CIRP

iPad replacement cycle: Like an iPhone? Mac? Or (worse still) TV?

March 21, 2014: 8:22 AM ET

How customers buy and use iPads affects the device's long-term prospects, says CIRP.

Source: CIRP

Source: Consumer Intelligence Research Partners

Click to enlarge.

Click to enlarge.

FORTUNE -- For Apple (AAPL), the iPhone is a sale that keeps on giving -- at least in the U.S. Once a customer has bought one, he or she is likely to come back for another, usually within two years, when that contract expires.

The iPad is a like a big iPhone in some respects. The two devices share a huge library of apps and many usage patterns, particularly in terms of e-mail, Web surfing and game-playing (but not video watching).

In terms of how often they are traded in for a new model, however, and what happens to the old, they may be more like Macs (which tend to get replaced every 2-4 years) or, worse still, TVs (5-10 years).

These findings come from a new report by Consumer Intelligence Research Partners, which surveyed 2,000 U.S. customers who purchased an iPhone, iPad or Mac in 2013.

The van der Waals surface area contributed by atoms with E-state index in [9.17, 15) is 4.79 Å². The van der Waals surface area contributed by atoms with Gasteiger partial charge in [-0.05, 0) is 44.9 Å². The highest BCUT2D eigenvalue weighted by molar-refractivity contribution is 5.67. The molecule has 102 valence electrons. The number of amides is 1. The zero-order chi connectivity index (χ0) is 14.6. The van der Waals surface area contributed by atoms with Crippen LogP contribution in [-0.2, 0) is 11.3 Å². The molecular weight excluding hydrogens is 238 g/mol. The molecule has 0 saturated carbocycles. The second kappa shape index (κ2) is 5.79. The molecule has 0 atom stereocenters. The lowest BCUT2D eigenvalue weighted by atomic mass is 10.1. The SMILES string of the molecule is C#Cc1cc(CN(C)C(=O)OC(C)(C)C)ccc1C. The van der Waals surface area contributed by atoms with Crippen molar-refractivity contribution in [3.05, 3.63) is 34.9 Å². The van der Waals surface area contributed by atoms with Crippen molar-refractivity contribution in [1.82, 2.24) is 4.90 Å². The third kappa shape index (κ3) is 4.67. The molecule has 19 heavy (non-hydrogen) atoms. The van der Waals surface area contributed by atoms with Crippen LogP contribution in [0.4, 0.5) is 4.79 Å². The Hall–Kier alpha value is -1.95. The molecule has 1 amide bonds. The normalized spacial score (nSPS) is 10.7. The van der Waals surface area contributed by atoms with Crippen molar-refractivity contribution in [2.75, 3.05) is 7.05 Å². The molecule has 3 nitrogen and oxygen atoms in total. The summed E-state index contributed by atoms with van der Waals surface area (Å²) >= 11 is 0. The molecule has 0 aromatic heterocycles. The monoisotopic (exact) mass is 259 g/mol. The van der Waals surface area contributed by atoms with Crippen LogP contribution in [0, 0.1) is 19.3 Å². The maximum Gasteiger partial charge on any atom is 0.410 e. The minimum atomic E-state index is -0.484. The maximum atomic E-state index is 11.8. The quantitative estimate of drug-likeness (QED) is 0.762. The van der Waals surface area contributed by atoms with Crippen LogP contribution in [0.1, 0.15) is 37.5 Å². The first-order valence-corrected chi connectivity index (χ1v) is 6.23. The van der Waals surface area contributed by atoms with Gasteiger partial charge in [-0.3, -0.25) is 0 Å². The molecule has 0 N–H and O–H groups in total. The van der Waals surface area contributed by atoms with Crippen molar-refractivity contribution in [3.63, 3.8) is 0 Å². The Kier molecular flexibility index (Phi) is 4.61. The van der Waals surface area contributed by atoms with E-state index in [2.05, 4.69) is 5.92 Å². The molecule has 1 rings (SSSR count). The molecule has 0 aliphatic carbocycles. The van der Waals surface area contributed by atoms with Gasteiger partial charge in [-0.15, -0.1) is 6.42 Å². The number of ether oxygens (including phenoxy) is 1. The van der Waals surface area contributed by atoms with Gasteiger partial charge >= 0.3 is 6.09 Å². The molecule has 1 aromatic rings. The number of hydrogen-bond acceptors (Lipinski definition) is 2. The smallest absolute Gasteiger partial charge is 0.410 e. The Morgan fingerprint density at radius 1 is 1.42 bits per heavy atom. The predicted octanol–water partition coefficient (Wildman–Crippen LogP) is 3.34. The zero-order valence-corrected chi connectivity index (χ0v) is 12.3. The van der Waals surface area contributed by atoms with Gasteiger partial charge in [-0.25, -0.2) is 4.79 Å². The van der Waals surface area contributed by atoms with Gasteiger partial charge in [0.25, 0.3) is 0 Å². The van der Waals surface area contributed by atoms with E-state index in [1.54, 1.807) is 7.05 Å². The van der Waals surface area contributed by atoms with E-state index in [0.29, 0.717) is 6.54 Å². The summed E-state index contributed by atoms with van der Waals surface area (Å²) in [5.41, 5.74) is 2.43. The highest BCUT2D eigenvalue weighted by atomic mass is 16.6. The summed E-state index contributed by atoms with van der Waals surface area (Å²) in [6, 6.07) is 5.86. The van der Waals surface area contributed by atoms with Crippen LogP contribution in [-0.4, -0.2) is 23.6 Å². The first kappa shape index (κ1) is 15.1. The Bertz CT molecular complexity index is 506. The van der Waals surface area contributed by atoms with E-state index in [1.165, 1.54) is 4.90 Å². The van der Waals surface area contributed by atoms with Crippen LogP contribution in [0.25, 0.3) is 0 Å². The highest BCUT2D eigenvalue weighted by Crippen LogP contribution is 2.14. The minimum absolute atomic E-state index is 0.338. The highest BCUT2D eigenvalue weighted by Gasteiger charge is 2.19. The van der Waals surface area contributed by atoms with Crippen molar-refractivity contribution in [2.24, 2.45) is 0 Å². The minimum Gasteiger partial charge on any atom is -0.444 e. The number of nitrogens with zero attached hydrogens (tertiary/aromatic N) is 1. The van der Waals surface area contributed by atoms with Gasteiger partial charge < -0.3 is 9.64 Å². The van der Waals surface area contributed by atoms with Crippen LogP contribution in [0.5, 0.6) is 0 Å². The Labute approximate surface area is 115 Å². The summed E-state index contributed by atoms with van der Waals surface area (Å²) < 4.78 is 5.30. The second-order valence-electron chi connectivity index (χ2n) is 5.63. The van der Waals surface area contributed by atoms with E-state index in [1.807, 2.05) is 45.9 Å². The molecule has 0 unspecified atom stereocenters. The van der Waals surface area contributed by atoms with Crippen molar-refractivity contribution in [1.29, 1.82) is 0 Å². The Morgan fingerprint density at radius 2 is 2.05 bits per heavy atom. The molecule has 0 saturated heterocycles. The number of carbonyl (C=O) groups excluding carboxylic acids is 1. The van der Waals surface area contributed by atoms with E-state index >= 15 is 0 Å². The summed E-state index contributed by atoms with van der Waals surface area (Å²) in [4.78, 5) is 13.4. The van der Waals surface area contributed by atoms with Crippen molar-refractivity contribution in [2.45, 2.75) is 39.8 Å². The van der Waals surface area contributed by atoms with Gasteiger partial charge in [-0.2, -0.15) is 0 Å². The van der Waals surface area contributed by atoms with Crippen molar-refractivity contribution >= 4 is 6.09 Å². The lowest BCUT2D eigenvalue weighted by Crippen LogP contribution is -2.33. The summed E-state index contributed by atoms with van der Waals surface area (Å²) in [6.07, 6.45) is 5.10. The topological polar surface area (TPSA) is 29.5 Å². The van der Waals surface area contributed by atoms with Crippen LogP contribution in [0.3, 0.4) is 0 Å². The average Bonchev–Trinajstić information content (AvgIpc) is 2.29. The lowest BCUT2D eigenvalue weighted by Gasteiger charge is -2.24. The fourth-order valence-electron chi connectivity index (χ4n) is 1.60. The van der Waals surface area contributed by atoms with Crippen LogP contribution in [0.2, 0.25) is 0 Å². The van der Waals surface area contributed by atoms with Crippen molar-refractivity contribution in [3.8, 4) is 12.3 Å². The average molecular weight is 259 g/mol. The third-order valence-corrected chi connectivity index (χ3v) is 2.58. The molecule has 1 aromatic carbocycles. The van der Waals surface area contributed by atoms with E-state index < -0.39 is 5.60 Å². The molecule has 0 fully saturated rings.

Among its findings (see charts below):

  • Replacement: Eight out of ten lost or broken iPhones are replaced within two days. Owners of a broken Mac or iPad may not get to it for a week or more.
  • Recycling: iPad owners are more than twice as likely as iPhone owners to give their old tablets to a friend or family member.
  • First-time buyers: Only 1-2% of iPhone buyers purchase their very first phone. By contrast, the percentage of first-time iPad buyers was 78% in December 2013, down only slightly from 84% in March 2013.

"We think Apple would prefer the iPad become a big iPhone," the report concludes. "We suspect, though, based on recent CIRP data about how buyers use them, that it's as much like a Mac, TV, or iPod, with less frequent replacement."

More CIRP charts:

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